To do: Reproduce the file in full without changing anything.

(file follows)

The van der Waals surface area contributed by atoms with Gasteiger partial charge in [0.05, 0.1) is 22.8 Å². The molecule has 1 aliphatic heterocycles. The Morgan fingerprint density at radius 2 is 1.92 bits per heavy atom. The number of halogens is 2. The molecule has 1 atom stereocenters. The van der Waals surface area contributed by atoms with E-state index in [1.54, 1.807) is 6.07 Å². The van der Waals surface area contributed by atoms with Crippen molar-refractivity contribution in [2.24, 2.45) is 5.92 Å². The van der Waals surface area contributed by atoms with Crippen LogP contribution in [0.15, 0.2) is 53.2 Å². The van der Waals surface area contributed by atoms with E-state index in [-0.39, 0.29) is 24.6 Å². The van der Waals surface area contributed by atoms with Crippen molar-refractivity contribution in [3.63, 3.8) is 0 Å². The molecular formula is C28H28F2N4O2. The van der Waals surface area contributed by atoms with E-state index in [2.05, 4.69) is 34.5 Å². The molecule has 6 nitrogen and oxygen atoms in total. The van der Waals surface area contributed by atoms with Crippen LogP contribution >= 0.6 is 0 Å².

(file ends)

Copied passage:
The van der Waals surface area contributed by atoms with Gasteiger partial charge in [0.05, 0.1) is 22.8 Å². The molecule has 1 aliphatic heterocycles. The Morgan fingerprint density at radius 2 is 1.92 bits per heavy atom. The number of halogens is 2. The molecule has 1 atom stereocenters. The van der Waals surface area contributed by atoms with E-state index in [1.54, 1.807) is 6.07 Å². The van der Waals surface area contributed by atoms with Crippen molar-refractivity contribution in [2.24, 2.45) is 5.92 Å². The van der Waals surface area contributed by atoms with Crippen LogP contribution in [0.15, 0.2) is 53.2 Å². The van der Waals surface area contributed by atoms with E-state index in [-0.39, 0.29) is 24.6 Å². The van der Waals surface area contributed by atoms with Crippen molar-refractivity contribution in [3.63, 3.8) is 0 Å². The molecular formula is C28H28F2N4O2. The van der Waals surface area contributed by atoms with E-state index in [2.05, 4.69) is 34.5 Å². The molecule has 6 nitrogen and oxygen atoms in total. The van der Waals surface area contributed by atoms with Crippen LogP contribution >= 0.6 is 0 Å².